Van de Graaff generator/Insulin pump

Van de Graaff generator/Insulin pump: The Science ASSIST Standard Operating Procedure for demonstrating the Van de Graaff generator has in its safety notes to ensure that anyone who has an electronic insulin pump should not be in the vicinity of the generator.

We have a teacher who has had a pump for about 5 years and frequently operates the VDG, so far without incident. Do you have any more information about the risks  involved, the type of pumps involved, the make of pump, anything that could make it safe for him? 

Thanks,

Thelma.

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Publication Date: 07 May 2015
Asked By: Thelma Lobb
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Van de Graaff/Insulin pump

Expert Answer

The Standard Operating Procedure for demonstrating the Van de Graaff generator has a number of safety notes including the first one which states:

  • Ensure that any person, who may be pregnant, has a heart condition, metal plates, a pacemaker, cochlear implant(s), electronic insulin pump or similar electronic device is not in the vicinity of the Van de Graaff generator.

This is a general safety instruction, as the risk of anyone in these situations being affected by the static electrical discharge is high. The Nuffield Foundation has a good article on Van de Graaff generator safety see: http://practicalphysics.org/van-de-graaff-generator-safety.html

The spark from the Van de Graaff generator causes radio signals, these signals can be picked up by any metal piece resulting in a possible induced electric current. It is this current that could cause damage to any electronic equipment or pump.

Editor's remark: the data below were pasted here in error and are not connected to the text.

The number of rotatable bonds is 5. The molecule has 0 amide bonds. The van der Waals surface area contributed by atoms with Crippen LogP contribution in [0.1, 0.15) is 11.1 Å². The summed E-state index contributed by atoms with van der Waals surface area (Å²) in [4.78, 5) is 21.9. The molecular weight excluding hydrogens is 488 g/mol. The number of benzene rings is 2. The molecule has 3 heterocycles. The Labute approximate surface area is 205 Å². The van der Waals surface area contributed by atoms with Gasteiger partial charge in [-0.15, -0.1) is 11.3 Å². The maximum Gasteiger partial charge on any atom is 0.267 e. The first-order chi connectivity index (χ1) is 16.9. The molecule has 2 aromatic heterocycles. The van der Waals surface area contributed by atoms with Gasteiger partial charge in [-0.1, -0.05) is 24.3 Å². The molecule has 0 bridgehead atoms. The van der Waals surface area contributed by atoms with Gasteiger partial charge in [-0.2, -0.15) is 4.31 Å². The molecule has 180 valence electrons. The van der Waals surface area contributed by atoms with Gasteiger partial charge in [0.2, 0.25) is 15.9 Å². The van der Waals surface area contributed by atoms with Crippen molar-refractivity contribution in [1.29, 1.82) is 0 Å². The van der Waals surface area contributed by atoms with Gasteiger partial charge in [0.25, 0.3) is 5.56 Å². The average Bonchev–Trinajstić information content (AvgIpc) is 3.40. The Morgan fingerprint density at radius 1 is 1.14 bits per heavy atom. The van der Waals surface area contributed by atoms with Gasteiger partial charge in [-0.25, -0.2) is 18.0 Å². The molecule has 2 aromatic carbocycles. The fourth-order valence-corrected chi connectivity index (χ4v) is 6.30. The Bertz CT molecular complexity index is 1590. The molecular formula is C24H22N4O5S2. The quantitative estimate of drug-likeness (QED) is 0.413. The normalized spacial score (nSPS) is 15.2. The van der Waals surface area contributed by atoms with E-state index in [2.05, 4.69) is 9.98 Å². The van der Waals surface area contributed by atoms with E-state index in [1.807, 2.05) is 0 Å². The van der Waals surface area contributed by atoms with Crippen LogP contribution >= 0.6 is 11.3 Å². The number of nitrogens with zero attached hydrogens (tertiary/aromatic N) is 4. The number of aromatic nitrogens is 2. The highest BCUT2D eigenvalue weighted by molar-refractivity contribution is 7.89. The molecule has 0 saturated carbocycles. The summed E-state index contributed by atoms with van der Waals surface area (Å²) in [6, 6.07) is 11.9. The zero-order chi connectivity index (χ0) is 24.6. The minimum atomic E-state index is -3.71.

In relation to your teacher with an insulin pump who operates the Van de Graaff generator and has not had any issues with the pump. The answer could be a combination of the operating procedure of the pump and some degree of luck.

The insulin pump is probably not active all the time, the majority of the time it may be sitting in standby mode. While a pacemaker has both a sensor and an electrical stimulator, either one or the other is always in operation. An arc or “static discharge” from the generator to any other object may damage it, if the pump was active while operating the Van de Graaff generator. If damage to an insulin pump occurs, it may not be immediately life threatening, unless the fault is not identified quickly enough. Damage to other devices, like a pacemaker, may have a more immediate impact.

We cannot advise on the specifics of types of insulin pumps, or ways of protecting the pump from damage, except to affirm that the Van de Graaff generator should not be operated near electronic devices like these. Users of personal electronic devices should check with the manufacturer of their personal devices about the suitability, or otherwise, of being in close proximity to equipment like the Van de Graaff generator. It may be more appropriate for your teacher to contact the manufacturer/supplier of their insulin pump to ascertain their advice in this situation.

The Science ASSIST recommendation is that any person with sensitive electronic equipment stay at least 1.5m away from an operating VDG.

References:

ASTA, Science ASSIST SOP: Demonstrating the Van de Graaff generator. December 2014 Science ASSIST website, http://assist.asta.edu.au/resource/2570/sop-demonstrating-van-de-graaff-generator?search-id=38575ad

Hayrettin Arisoy, Technical Officer– Electrical Engineering, Deakin University.  May 2015. Personal communication

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